The GOP tries to squeeze Dems on a gas-powered vehicle vote after autoworkers went on strike

The GOP tries to squeeze Dems on a gas-powered vehicle vote after autoworkers went on strike

House Democrats who voted Thursday night on allowing state-level limits or bans on gas-powered vehicles are already facing political heat from the GOP following the United Auto Workers of America’s strike announcement.

The House’s 222-190 vote on Thursday to halt restrictions on gas-powered vehicles followed efforts by California lawmakers to ban the sale of them by 2035 — but it became more politically volatile following the autoworkers’ strike announcement. The UAW has long looked askance at the White House and Democrats’ push for electric vehicles, as have midwestern states that rely on auto-industry jobs to fuel their local economies.

Republicans took particular aim at their rust-belt foes, starting with Senate hopeful Rep. Elissa Slotkin (D-Mich.).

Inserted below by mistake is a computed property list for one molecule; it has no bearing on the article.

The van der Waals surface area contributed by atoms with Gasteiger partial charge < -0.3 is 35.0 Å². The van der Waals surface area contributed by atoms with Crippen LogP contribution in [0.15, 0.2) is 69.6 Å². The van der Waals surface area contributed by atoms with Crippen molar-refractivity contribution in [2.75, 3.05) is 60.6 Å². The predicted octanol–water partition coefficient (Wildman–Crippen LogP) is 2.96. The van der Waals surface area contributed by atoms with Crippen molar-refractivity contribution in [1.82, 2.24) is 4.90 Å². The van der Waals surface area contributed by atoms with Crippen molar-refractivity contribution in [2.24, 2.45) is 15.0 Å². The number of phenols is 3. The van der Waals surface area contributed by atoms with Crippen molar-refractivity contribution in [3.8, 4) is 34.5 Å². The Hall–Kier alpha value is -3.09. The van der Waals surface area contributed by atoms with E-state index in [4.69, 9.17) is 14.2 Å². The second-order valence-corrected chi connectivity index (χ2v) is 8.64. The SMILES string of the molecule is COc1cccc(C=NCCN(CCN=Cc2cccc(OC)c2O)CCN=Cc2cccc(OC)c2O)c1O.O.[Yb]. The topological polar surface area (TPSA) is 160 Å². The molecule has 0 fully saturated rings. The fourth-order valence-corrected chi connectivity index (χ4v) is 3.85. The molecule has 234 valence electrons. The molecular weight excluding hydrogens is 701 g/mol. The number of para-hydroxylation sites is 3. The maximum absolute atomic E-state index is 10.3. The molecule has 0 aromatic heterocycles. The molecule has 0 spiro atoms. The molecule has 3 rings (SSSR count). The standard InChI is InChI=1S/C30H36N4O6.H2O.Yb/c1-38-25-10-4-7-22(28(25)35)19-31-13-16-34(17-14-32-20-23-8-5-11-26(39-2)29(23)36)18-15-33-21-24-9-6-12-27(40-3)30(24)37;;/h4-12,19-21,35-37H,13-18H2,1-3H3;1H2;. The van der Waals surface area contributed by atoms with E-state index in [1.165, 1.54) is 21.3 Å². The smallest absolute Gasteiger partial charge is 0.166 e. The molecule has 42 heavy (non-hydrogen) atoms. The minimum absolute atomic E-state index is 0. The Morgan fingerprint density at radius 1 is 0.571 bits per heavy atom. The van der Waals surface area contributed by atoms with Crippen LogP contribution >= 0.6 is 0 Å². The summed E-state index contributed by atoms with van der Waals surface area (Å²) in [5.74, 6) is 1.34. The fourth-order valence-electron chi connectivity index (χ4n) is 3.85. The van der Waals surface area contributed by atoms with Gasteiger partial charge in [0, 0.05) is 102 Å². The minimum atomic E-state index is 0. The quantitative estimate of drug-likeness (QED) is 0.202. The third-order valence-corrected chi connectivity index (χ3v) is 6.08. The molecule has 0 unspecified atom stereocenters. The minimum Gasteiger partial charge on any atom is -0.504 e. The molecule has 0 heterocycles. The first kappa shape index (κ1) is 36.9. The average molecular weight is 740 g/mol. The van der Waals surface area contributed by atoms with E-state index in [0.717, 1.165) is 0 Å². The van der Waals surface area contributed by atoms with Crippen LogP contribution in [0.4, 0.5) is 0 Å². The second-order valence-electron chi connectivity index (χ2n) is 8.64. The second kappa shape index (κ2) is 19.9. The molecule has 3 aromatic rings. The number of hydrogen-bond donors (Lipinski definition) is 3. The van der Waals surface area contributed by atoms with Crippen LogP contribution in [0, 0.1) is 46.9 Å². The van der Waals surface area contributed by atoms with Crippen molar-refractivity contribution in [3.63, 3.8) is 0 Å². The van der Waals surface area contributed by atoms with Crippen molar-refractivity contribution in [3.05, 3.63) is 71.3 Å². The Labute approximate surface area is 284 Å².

“Last night, Elissa Slotkin chose her party over Michigan by voting to ban gas cars,” National Republican Senatorial Committee spokesperson Maggie Abboud said in a Statement. “Slotkin’s commitment to extreme progressive ideas will hurt Michigan manufacturing.”

Slotkin, who’s consolidating her party’s support in one of next year’s most closely watched battleground races, said in a statement that “I know Donald Trump has made electric vehicles his new ‘woke’ culture war. Those vehicles are going to be made. And I am always going to pick Team America over Team China making those damn vehicles.”

Of note: Slotkin has vocally supported the UAW strike. She posted Friday on X, formerly known as Twitter, that she is headed to the picket lines to support workers.

The bigger picture: Though Democrats are largely supportive of labor organizing efforts and the wave of strikes America is seeing this summer, that doesn’t mean they’ll always align with every position that a union takes, such as the UAW’s skepticism of gas-powered cars.

Which means that House members running for Senate in swing states could also face tough questions over the vote — or their stance on electric vehicles in general. Only eight Democrats joined Republicans in voting for the bill. Republicans voted unanimously for it.

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